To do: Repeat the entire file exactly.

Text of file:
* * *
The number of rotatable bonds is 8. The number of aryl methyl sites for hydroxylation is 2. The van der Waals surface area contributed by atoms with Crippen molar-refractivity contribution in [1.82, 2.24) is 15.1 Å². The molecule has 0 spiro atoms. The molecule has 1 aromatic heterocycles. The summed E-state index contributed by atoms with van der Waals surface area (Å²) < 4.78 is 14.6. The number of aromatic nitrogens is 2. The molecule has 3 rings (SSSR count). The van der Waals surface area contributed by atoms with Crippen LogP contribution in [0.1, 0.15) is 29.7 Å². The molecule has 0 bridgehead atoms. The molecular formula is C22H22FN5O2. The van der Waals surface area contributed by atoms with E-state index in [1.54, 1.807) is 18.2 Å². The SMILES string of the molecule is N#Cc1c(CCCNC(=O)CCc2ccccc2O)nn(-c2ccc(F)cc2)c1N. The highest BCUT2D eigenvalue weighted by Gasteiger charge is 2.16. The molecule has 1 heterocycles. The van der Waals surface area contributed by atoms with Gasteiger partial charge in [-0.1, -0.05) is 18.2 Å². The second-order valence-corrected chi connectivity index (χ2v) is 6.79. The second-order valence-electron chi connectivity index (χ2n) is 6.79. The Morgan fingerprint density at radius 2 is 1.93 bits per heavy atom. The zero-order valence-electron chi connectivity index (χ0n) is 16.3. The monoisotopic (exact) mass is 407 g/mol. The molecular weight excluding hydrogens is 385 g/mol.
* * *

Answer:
The number of rotatable bonds is 8. The number of aryl methyl sites for hydroxylation is 2. The van der Waals surface area contributed by atoms with Crippen molar-refractivity contribution in [1.82, 2.24) is 15.1 Å². The molecule has 0 spiro atoms. The molecule has 1 aromatic heterocycles. The summed E-state index contributed by atoms with van der Waals surface area (Å²) < 4.78 is 14.6. The number of aromatic nitrogens is 2. The molecule has 3 rings (SSSR count). The van der Waals surface area contributed by atoms with Crippen LogP contribution in [0.1, 0.15) is 29.7 Å². The molecule has 0 bridgehead atoms. The molecular formula is C22H22FN5O2. The van der Waals surface area contributed by atoms with E-state index in [1.54, 1.807) is 18.2 Å². The SMILES string of the molecule is N#Cc1c(CCCNC(=O)CCc2ccccc2O)nn(-c2ccc(F)cc2)c1N. The highest BCUT2D eigenvalue weighted by Gasteiger charge is 2.16. The molecule has 1 heterocycles. The van der Waals surface area contributed by atoms with Gasteiger partial charge in [-0.1, -0.05) is 18.2 Å². The second-order valence-corrected chi connectivity index (χ2v) is 6.79. The second-order valence-electron chi connectivity index (χ2n) is 6.79. The Morgan fingerprint density at radius 2 is 1.93 bits per heavy atom. The zero-order valence-electron chi connectivity index (χ0n) is 16.3. The monoisotopic (exact) mass is 407 g/mol. The molecular weight excluding hydrogens is 385 g/mol.